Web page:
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The immune system in action against cervical cancer

In the hunt for a vaccine against cervical cancer, fundamental knowledge about the immune system and organic chemistry have been brought together and have already resulted in a vaccine that is now being tested in clinical trials. Scientists are now working hard on an improved variant.

Protection from invaders

The human body possesses an immune system that protects us from hostile invaders, both from within and outside. Unfortunately, it does not always work as we would like it to. Sometimes it is too active and fights innocent invaders or the body’s own cells, whereas at other times it is not active enough. This is the case with a disease such as cancer.

Therapeutic vaccine

Researchers led by Professor Ferry Ossendorp (LUMC) have developed a vaccine that activates the immune system to make it fight the tumour cells. Their focus is cervical cancer, which is caused by the human papilloma virus. Unlike the vaccine that teenage girls are given nowadays to prevent the disease, this is not the preventative vaccine but a therapeutic vaccine. It is a form of treatment for women who already have cervical cancer, and its aim is to kill the cancer cells.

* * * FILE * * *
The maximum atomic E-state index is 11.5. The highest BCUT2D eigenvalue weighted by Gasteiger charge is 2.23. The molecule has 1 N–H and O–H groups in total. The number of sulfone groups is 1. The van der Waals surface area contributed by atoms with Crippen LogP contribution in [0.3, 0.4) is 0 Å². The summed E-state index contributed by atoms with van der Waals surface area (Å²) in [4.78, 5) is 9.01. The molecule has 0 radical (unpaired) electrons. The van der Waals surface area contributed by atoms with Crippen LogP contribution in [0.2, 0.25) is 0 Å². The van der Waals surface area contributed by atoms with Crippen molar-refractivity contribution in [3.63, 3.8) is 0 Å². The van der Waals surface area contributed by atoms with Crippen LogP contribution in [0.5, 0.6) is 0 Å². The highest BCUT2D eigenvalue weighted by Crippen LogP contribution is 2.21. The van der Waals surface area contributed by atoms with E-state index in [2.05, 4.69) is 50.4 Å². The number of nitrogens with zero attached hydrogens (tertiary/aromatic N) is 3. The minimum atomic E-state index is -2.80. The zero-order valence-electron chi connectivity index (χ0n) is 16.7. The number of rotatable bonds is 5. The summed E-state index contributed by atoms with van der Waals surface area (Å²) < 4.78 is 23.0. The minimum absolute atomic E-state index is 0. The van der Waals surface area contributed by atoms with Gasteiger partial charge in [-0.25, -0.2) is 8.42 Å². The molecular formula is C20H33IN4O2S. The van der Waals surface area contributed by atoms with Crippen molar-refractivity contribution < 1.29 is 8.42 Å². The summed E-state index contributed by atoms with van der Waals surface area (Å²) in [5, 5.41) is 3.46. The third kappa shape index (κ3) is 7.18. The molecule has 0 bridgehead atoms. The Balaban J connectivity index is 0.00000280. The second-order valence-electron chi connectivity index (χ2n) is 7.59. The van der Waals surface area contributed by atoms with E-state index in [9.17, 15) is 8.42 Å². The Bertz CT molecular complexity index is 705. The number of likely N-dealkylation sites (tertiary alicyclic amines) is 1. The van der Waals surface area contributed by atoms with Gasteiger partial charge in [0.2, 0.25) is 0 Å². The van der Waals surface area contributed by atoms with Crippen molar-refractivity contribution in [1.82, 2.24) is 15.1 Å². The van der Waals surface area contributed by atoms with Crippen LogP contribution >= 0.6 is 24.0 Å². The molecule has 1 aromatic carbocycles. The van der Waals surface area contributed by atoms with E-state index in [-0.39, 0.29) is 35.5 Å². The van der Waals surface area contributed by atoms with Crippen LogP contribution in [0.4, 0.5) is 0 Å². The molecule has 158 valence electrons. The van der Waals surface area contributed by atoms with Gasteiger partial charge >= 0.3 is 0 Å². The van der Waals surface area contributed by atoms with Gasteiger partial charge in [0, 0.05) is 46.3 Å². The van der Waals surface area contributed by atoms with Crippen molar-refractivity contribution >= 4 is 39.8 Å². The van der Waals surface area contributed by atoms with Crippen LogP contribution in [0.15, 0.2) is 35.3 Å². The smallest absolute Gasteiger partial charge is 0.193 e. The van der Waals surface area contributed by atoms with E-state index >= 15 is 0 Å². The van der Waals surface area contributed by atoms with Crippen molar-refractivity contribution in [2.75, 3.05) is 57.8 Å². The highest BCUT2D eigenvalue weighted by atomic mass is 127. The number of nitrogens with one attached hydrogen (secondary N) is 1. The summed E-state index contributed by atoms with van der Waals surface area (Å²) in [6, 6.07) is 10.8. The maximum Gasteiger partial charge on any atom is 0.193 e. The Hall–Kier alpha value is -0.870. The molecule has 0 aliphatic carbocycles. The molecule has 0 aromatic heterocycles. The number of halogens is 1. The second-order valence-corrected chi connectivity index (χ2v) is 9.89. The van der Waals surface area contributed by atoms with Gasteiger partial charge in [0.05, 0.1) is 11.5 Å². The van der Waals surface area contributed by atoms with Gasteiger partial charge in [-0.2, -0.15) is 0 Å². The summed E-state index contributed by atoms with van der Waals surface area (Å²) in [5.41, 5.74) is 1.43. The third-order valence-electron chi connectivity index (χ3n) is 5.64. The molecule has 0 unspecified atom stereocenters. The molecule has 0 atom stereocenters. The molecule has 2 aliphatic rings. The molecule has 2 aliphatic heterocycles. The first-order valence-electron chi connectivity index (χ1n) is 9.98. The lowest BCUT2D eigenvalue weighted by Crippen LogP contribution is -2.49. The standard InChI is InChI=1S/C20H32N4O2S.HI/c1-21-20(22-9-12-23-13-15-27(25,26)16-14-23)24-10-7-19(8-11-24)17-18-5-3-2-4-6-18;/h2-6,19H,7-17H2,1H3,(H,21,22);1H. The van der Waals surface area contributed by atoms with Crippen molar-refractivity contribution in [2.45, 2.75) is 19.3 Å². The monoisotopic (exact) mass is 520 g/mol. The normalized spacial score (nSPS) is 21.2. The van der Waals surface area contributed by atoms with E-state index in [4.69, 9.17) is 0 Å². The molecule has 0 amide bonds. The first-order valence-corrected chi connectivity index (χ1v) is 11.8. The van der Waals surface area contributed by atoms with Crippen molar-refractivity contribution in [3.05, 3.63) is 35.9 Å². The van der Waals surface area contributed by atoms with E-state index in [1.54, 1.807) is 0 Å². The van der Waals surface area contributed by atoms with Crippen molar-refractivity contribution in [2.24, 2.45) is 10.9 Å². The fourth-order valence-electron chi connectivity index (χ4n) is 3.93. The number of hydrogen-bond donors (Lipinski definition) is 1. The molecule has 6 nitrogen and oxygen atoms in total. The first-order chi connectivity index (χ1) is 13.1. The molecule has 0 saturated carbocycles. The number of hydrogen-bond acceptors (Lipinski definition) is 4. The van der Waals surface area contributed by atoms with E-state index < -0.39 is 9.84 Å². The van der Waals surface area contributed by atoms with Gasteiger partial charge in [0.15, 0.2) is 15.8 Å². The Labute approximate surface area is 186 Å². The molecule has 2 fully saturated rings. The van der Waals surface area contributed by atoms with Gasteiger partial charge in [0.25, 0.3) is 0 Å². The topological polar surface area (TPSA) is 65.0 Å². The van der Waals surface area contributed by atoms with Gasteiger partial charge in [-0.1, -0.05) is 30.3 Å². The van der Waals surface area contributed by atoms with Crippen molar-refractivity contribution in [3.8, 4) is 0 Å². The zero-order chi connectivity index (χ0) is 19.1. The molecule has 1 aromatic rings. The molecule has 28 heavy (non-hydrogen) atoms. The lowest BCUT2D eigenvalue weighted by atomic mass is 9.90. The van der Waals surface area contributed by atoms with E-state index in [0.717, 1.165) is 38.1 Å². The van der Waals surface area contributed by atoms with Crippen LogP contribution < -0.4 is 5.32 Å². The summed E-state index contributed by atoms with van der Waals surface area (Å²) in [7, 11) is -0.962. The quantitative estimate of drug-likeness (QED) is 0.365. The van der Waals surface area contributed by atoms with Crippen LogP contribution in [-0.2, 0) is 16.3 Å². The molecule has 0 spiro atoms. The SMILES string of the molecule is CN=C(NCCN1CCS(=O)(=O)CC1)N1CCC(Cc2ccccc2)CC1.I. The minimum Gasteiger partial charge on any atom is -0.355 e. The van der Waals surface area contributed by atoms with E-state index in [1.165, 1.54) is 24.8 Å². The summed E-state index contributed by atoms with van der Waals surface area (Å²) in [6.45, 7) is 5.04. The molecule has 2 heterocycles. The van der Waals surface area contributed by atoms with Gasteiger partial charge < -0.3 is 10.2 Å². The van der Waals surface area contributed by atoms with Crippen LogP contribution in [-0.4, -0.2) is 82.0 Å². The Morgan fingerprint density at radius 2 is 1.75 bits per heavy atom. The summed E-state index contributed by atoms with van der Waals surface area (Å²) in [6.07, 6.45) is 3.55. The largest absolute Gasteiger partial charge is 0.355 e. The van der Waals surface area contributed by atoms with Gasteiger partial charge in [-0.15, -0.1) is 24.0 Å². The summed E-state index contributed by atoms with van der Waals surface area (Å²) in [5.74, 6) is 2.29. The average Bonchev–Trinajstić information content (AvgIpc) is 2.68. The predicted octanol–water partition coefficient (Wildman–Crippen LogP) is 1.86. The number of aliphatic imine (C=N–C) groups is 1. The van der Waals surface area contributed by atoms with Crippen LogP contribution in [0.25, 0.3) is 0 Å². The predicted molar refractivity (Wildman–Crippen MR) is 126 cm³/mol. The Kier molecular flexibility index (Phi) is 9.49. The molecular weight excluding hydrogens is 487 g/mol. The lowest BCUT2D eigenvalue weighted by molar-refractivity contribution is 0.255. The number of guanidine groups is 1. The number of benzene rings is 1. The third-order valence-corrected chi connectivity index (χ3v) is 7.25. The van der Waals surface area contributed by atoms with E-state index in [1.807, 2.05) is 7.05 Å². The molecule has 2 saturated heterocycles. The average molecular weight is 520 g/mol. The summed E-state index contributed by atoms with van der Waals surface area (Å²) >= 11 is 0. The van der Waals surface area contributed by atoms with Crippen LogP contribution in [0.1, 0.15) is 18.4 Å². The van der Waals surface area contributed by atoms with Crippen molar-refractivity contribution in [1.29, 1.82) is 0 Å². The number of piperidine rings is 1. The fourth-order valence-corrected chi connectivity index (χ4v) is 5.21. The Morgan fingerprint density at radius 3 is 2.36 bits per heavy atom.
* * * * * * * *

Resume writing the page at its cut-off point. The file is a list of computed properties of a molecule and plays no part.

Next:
What is special about the vaccine is that it is a two-in-one system. It contains long proteins called peptides that are like virus peptides and evoke a specific response from the immune system.

Attached to these peptides are tiny molecules that activate the immune system in a controlled fashion and thus increase the effectiveness of the vaccine. The first version of this vaccine has already been successfully tested in clinical trials. ISA Pharmaceuticals, one of the companies on the Leiden Bio Science Park, will be developing it further.

Further improvement

In the meantime Professor Hermen Overkleeft from the Department of Bio-organic Chemistry and Ossendorp will continue to improve the vaccine by attaching multiple small molecules to the peptides. Immune cells are full of receptors that can recognise various small molecules. The question is whether you can activate these immune cells that bit extra if multiple small molecules (which are attached to the peptides) bind to the different receptors in the immune cells. Further research needs to be conducted to see if this works, but it is hoped that the new variant will deliver even better clinical results.

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